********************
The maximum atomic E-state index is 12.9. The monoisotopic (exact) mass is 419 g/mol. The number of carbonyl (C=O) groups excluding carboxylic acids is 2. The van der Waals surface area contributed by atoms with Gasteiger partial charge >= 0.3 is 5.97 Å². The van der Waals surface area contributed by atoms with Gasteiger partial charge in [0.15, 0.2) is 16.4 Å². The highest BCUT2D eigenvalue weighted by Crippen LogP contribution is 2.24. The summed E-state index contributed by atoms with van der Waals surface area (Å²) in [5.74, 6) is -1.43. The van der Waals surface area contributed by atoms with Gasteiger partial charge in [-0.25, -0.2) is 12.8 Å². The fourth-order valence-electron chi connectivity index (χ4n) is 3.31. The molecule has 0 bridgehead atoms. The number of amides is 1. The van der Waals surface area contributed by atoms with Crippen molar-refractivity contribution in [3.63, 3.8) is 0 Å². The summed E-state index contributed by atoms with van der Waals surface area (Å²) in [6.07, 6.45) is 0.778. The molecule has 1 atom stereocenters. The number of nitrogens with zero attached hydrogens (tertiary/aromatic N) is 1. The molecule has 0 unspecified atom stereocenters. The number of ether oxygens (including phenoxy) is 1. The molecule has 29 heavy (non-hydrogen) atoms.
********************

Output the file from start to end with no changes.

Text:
The maximum atomic E-state index is 12.9. The monoisotopic (exact) mass is 419 g/mol. The number of carbonyl (C=O) groups excluding carboxylic acids is 2. The van der Waals surface area contributed by atoms with Gasteiger partial charge >= 0.3 is 5.97 Å². The van der Waals surface area contributed by atoms with Gasteiger partial charge in [0.15, 0.2) is 16.4 Å². The highest BCUT2D eigenvalue weighted by Crippen LogP contribution is 2.24. The summed E-state index contributed by atoms with van der Waals surface area (Å²) in [5.74, 6) is -1.43. The van der Waals surface area contributed by atoms with Gasteiger partial charge in [-0.25, -0.2) is 12.8 Å². The fourth-order valence-electron chi connectivity index (χ4n) is 3.31. The molecule has 0 bridgehead atoms. The number of amides is 1. The van der Waals surface area contributed by atoms with Crippen molar-refractivity contribution in [3.63, 3.8) is 0 Å². The summed E-state index contributed by atoms with van der Waals surface area (Å²) in [6.07, 6.45) is 0.778. The molecule has 1 atom stereocenters. The number of nitrogens with zero attached hydrogens (tertiary/aromatic N) is 1. The molecule has 0 unspecified atom stereocenters. The number of ether oxygens (including phenoxy) is 1. The molecule has 29 heavy (non-hydrogen) atoms.